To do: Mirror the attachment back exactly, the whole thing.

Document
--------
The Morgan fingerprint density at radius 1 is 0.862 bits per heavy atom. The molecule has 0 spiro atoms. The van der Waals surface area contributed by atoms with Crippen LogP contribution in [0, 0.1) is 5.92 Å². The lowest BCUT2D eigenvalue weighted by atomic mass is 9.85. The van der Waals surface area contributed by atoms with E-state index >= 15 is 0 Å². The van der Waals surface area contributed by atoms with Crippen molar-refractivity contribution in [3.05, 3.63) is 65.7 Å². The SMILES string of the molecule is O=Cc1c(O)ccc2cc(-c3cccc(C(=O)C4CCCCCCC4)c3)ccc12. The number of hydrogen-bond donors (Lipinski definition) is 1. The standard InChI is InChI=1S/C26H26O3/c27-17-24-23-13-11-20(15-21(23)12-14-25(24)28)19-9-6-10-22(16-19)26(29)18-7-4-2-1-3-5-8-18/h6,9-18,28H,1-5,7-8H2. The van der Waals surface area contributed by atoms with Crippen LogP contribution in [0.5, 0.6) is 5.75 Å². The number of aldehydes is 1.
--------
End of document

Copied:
The Morgan fingerprint density at radius 1 is 0.862 bits per heavy atom. The molecule has 0 spiro atoms. The van der Waals surface area contributed by atoms with Crippen LogP contribution in [0, 0.1) is 5.92 Å². The lowest BCUT2D eigenvalue weighted by atomic mass is 9.85. The van der Waals surface area contributed by atoms with E-state index >= 15 is 0 Å². The van der Waals surface area contributed by atoms with Crippen molar-refractivity contribution in [3.05, 3.63) is 65.7 Å². The SMILES string of the molecule is O=Cc1c(O)ccc2cc(-c3cccc(C(=O)C4CCCCCCC4)c3)ccc12. The number of hydrogen-bond donors (Lipinski definition) is 1. The standard InChI is InChI=1S/C26H26O3/c27-17-24-23-13-11-20(15-21(23)12-14-25(24)28)19-9-6-10-22(16-19)26(29)18-7-4-2-1-3-5-8-18/h6,9-18,28H,1-5,7-8H2. The van der Waals surface area contributed by atoms with Crippen LogP contribution in [0.5, 0.6) is 5.75 Å². The number of aldehydes is 1.